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Thai stocks edge up on profit-taking by local players

Thai stocks edge up on profit-taking by local players

Thailand's key stock market index ended slightly higher Monday on bargain hunting in blue chip banks, although most foreign investors stayed away awaiting further action by the government.
The Stock Exchange of Thailand's benchmark SET index rose 0.6 percent, or 4.01 points, to close at 684.32.
Since hitting a nine-year low of 35.09 baht last Monday, the U.S. dollar has strengthened, closing Monday at 36.43 baht, little changed from its Friday close of 36.44.
Thai shares plunged nearly 15 percent last Tuesday after the central bank announced regulations restricting foreign capital inflows in an effort to curb the baht's appreciation.
Authorities quickly lifted the controls on foreign stock investments but retained the curbs on bonds and other debt instruments, prompting the benchmark index to bounce back 11 percent Wednesday.
The market recovered most of its losses since then and has been relatively stable in recent days.
"Market sentiment remains gloomy with retail players mostly dominating the market, due mainly to concerns over the central bank's reserve requirement rules on capital inflows, which will hinder foreign investors from coming back to the Thai market in the near term," Anothai Chiengtawan, an analyst at IV Global Securities, said Monday.
Analysts said it may take a few months before foreign players regain confidence and readjust their portfolios in Thailand. "Many have taken a wait-and-see approach for now after heavy selling last week," said analyst Ratchanok Dandamrongrak at Finansa Securities.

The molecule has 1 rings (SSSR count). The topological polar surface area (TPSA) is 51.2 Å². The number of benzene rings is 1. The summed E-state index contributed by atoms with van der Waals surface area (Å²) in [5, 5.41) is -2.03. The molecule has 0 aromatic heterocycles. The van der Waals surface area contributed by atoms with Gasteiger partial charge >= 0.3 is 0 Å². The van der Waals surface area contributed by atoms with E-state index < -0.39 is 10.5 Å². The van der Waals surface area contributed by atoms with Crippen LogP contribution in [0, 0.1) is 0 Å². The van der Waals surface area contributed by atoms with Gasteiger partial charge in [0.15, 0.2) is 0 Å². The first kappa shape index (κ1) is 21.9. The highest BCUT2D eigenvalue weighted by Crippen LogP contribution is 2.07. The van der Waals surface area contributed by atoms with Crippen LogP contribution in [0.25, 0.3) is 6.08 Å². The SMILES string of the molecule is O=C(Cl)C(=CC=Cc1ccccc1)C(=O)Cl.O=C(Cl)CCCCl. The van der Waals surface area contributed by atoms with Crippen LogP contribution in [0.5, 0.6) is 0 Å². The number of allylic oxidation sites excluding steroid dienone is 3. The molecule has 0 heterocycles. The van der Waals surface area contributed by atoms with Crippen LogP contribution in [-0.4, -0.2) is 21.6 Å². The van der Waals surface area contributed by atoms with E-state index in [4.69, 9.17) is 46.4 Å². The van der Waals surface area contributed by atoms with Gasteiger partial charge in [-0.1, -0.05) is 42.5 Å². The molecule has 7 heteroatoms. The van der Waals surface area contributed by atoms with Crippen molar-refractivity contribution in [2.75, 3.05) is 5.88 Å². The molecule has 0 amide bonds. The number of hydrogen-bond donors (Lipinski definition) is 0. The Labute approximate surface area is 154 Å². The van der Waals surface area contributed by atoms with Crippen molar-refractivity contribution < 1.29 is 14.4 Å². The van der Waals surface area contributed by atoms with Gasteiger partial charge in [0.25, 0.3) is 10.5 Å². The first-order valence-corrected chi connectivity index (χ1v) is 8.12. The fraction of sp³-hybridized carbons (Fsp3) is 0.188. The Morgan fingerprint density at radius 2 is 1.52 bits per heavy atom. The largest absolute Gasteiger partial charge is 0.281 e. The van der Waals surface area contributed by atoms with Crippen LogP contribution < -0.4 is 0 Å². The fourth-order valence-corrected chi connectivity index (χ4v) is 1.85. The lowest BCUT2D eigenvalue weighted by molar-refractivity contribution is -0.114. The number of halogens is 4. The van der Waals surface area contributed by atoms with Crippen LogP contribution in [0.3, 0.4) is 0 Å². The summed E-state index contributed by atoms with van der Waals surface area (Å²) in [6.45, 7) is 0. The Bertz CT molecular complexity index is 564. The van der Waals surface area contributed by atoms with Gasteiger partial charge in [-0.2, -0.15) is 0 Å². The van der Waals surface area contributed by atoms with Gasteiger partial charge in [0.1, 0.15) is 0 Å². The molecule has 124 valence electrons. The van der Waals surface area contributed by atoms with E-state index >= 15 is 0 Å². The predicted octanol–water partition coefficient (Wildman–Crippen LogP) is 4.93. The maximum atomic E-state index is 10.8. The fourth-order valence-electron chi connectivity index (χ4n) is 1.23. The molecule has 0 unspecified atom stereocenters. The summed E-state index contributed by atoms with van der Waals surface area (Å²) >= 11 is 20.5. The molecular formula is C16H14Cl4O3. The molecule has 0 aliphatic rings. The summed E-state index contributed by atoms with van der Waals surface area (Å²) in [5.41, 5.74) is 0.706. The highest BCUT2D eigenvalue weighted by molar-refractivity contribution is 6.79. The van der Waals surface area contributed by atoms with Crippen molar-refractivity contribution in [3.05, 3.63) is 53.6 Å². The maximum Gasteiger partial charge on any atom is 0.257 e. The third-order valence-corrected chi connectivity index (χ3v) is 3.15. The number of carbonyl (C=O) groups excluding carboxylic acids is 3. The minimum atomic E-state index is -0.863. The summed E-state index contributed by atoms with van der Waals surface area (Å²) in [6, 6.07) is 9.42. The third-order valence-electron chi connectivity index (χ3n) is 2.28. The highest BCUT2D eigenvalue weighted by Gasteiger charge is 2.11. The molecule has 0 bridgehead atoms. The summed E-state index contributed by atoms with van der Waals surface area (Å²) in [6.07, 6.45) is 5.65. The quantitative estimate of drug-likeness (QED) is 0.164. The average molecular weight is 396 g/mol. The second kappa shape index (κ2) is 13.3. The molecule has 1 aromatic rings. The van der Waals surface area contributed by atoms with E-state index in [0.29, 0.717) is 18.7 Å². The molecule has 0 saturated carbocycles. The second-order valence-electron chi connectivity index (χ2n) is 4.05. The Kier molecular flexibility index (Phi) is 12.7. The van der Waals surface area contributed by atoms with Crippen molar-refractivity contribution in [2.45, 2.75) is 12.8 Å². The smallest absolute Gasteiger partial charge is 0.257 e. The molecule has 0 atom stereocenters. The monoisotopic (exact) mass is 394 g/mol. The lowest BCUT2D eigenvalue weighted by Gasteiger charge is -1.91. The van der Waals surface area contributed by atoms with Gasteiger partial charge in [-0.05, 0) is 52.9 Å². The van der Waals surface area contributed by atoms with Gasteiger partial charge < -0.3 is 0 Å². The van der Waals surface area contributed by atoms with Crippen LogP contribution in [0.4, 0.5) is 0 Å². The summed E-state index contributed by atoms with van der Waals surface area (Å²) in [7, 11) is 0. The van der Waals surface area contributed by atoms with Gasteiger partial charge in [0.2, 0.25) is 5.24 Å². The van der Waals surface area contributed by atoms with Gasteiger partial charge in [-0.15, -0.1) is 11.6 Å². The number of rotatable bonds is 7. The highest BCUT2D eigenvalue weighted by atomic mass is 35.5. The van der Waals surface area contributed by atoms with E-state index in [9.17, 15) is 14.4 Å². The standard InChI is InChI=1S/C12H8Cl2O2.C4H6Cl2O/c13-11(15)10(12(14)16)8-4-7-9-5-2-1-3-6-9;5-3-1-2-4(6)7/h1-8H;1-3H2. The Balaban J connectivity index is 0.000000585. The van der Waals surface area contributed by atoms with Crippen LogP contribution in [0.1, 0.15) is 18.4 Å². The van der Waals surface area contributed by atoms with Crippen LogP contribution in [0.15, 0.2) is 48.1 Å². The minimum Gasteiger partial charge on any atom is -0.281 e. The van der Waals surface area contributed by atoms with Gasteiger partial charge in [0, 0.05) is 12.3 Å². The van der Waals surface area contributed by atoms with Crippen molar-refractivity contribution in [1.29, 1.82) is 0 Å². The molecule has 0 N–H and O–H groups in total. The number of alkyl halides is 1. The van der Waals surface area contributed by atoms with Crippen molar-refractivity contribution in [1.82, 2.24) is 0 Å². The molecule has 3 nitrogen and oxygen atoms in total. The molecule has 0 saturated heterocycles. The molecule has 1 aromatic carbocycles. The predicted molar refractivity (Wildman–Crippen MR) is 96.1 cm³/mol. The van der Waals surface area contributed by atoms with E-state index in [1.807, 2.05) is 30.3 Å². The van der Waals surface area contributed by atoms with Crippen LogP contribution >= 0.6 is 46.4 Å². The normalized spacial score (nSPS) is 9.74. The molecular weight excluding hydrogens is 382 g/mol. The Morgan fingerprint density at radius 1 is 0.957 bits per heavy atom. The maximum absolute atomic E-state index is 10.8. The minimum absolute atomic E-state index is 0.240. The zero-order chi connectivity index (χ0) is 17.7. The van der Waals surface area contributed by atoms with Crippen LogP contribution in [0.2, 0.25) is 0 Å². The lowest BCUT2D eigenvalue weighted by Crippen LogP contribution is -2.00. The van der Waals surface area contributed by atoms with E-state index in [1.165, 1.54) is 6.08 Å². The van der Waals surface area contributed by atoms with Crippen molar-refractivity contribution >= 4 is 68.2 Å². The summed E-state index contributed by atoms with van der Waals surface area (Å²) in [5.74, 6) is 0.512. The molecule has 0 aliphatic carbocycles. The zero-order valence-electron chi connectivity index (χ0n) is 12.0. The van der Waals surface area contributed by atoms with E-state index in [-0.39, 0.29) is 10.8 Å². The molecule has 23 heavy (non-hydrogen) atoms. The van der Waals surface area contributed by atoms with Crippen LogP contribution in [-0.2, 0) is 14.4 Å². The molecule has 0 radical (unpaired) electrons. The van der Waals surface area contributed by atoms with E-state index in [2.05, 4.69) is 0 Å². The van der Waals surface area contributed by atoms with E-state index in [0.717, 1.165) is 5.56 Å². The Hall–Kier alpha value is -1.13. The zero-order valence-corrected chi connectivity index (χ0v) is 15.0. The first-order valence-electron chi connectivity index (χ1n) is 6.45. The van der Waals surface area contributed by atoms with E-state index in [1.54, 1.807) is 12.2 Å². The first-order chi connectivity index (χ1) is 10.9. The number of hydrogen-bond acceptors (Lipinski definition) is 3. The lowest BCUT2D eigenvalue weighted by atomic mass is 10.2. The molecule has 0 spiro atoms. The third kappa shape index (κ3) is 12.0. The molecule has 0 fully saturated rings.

On Friday, the central bank began to implement special accounts that will allow foreign investors to bring in unlimited new funds not subject to the earlier 30 percent withholding requirement.
Bank of Thailand Gov. Tarisa Watanagse also said Friday that for the time being there would be no more measures to stem inflows and that there was no target for the baht exchange rate.
Despite the most recent moves, analysts say the market is likely to head lower to test the next support at 670.
"Many are waiting to see when the rest of the measures will be lifted, how volatile the baht will be and what it means in terms of policy direction," said Amarit Sukgavanij, head of research at Kasikorn Securities.
Analysts see no signs of new net inflows but also don't foresee a repeat of the 1997 Asian financial crisis which began in Thailand, noting that unlike a decade ago the Thai and regional economies are in much healthier shape.